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Overview: Homeschooling is a fast-growing trend. Keeping your kids out of public schools can be intimidating. Check out my tips for how to start homeschooling.

I hear from people all the time asking me how they can pull their children out of school and start homeschooling. Unfortunately, I’m not surprised by how frequently I am asked this question. School classrooms are typically set up to provide optimal learning conditions for girls, rather than boys. Most boys benefit from being more active than the typical schoolroom allows.

Not to mention all of the new confusion, the concern about illness, the disdain of virtual learning, and so many other new issues that have cropped up in 2020. Record numbers of parents are now looking into homeschooling who would never have dreamed of doing so before.

How to Start Homeschooling: 5 Easy Steps

All children have the opportunity to thrive when they are educated at home. Boys do really well in the homeschool environment because they end up with lots of time to run around and get out their extra energy and to explore their interests. Plus, they don’t have hours of additional homework at night, which is really helpful for the whole family. You can use that time to play games with each other, talk, and really get to know your sons. It’s wonderful!

If you’re asking yourself, “How do I start homeschooling?” you are in the right place. Here are some helpful tips to get you headed in the right direction:

Step One – Research the Homeschool Laws in Your State/Country

Homeschooling is legal in every state in the U.S. as well as in many other places around the world. The tricky thing is that the laws vary greatly from place to place. It’s important for you to research and comply with the laws in your area.

If you are in the United States or in one of the U.S. Territories, you can find out about your local laws by going to the Homeschool Legal Defense Association‘s website. Hopefully, the state you live in is green or yellow so that you don’t have too many hoops to jump through. Although, I’ve talked to homeschoolers in high regulation states and they feel that they’re also able to enjoy quite a bit of freedom while homeschooling. So don’t despair even if your state is red.

If you live outside of the United States, HSLDA has information about the homeschool laws in many international locations as well.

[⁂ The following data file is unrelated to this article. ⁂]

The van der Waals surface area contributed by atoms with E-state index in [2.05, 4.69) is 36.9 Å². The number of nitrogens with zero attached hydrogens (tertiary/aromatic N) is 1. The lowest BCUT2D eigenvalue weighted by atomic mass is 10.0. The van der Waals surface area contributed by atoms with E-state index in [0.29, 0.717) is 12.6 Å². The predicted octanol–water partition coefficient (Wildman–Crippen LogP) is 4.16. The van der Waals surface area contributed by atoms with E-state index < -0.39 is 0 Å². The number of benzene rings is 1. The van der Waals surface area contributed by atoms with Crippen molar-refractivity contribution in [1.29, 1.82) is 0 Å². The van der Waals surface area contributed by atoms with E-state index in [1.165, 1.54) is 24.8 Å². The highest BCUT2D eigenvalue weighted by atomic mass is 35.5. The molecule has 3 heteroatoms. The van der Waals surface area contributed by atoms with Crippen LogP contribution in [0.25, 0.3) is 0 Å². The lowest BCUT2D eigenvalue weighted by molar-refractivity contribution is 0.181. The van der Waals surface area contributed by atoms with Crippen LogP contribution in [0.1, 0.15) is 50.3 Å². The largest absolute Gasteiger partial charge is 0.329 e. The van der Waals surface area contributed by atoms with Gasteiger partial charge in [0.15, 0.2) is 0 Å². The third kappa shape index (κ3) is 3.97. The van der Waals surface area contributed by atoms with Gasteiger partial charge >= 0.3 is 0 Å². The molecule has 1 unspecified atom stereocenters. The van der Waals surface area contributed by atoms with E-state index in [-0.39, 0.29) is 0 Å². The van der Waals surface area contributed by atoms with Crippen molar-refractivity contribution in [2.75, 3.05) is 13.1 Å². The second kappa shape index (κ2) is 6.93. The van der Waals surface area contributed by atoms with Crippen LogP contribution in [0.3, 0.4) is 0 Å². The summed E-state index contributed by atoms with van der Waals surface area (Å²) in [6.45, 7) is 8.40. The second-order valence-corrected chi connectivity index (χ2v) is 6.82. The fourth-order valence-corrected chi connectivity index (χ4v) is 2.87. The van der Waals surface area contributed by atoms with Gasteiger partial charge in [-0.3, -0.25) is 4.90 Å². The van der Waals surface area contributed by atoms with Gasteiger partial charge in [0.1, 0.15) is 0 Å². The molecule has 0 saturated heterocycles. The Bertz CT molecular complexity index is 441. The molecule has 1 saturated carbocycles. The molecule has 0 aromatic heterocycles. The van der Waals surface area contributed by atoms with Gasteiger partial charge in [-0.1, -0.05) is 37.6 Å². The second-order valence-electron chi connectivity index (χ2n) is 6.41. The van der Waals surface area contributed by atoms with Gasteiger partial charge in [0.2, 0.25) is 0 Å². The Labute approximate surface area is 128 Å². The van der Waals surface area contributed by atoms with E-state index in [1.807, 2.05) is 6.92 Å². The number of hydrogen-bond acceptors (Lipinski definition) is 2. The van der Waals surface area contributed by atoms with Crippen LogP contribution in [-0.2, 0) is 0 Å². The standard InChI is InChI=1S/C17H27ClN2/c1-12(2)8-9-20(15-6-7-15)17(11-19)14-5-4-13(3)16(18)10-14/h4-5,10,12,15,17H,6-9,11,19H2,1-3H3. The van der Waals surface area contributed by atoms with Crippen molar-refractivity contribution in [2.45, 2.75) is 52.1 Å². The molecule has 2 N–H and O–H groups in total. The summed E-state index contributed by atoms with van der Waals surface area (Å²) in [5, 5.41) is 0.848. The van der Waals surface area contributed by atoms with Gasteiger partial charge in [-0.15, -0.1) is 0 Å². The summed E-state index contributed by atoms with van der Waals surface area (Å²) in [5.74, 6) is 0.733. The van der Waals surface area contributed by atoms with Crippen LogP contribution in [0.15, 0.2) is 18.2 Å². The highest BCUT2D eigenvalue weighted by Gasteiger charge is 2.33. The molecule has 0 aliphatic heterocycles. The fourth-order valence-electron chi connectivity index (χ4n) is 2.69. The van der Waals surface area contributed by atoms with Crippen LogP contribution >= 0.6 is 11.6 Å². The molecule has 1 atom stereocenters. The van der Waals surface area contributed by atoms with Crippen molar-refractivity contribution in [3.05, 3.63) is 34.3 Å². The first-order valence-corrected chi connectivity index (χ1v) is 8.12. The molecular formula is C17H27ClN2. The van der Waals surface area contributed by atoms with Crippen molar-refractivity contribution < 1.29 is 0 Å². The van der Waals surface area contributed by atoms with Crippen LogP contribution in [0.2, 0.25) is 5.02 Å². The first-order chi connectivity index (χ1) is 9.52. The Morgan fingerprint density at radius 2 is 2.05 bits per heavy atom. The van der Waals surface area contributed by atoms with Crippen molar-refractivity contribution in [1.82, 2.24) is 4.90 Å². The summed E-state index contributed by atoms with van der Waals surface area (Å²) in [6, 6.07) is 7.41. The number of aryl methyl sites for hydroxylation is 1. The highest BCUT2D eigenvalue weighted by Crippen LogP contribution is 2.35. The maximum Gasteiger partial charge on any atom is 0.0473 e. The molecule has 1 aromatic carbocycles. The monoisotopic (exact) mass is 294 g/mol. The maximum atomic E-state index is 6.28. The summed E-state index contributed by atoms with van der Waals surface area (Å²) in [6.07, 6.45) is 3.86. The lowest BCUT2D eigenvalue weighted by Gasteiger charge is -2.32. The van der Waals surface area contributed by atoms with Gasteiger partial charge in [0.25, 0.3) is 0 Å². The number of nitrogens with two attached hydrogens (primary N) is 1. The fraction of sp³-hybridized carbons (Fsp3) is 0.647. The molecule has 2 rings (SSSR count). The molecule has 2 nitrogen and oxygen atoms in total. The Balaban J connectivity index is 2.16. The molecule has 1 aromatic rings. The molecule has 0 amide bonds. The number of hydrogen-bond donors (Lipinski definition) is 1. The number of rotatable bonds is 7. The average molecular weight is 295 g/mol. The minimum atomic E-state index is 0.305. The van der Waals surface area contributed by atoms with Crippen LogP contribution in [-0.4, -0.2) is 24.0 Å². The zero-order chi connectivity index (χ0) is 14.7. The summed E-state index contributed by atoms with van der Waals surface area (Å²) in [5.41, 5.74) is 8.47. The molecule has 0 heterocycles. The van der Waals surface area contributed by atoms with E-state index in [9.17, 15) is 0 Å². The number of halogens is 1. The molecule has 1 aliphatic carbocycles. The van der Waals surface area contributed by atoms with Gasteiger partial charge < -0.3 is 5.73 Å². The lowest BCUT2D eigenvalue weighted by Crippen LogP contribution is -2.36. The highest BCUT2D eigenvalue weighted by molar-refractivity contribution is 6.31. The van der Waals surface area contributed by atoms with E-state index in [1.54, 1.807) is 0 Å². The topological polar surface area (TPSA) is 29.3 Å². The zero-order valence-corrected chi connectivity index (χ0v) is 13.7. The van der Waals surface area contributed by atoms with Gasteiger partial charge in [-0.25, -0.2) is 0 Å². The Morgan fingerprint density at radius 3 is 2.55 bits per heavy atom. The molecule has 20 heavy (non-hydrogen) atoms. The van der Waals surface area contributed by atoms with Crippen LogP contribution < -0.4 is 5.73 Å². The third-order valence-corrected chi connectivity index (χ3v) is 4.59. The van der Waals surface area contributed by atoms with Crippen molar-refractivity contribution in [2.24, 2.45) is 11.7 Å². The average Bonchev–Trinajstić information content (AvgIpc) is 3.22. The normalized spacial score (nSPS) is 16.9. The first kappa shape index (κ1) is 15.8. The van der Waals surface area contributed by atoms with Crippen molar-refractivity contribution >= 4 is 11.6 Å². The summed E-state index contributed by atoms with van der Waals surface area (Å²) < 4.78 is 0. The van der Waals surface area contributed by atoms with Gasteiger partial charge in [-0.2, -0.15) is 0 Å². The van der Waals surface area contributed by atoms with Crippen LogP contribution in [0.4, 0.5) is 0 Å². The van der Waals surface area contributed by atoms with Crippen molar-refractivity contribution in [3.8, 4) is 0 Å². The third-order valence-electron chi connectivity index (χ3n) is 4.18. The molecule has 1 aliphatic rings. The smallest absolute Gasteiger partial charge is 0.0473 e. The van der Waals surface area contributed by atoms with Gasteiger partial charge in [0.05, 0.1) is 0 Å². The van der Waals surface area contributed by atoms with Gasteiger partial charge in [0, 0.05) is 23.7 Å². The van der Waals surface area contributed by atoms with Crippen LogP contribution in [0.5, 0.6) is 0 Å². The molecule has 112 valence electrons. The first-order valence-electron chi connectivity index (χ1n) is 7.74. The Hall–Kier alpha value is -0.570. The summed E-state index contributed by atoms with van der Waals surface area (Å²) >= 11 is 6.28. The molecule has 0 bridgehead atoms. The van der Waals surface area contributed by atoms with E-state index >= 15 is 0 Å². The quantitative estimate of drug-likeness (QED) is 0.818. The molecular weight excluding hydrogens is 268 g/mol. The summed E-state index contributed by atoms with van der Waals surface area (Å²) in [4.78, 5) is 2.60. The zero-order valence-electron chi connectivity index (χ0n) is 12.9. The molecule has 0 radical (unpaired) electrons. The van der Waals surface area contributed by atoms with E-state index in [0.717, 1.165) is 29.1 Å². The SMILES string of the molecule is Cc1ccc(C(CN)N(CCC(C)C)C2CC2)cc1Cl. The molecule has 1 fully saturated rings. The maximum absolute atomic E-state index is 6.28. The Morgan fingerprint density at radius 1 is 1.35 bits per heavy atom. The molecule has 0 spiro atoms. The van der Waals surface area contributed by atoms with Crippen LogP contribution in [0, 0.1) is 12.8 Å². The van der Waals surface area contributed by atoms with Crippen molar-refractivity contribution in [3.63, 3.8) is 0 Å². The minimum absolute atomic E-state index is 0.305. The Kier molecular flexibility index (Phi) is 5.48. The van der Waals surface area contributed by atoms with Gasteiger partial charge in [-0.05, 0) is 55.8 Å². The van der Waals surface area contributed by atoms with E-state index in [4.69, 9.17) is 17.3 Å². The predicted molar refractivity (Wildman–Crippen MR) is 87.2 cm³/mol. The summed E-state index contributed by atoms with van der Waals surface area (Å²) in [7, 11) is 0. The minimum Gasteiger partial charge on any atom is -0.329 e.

In my state of Michigan, if we start homeschooling our children from the very beginning, we don’t even have to notify our school district of our intent. If we are pulling our children out of public school, then the notification requirements are still minimal.

It can be intimidating thinking about completing this step because it basically commits us to become homeschoolers – at least for now. But many parents decide year to year whether they will continue homeschooling or put their kids back into school. Try not to get too overwhelmed. You’ll feel so much better once you get this put behind you. Fulfill the requirements of your state and move on to step two.

Step Two – Choose a Curriculum

We are so fortunate these days that there are a plethora of curriculum options out there for homeschoolers. There are so many different products with different strengths and amounts of hands-on learning from which to choose. The important thing to remember is that just because you decided to try a publisher this year, that doesn’t mean you need to continue using it throughout your entire homeschooling experience.

Every year you will want to take a step back and evaluate the curriculum you’ve been using. Ask yourself how it has been working for you and your children? Were there enough hands-on activities to keep the enjoyment in your boys’ learning?

Some parents who are new to homeschooling have concerns that they will be able to work with each of their children individually to provide for their educational needs. I want to assure you that you certainly can work with your children and meet them where they’re at even if they are vastly different.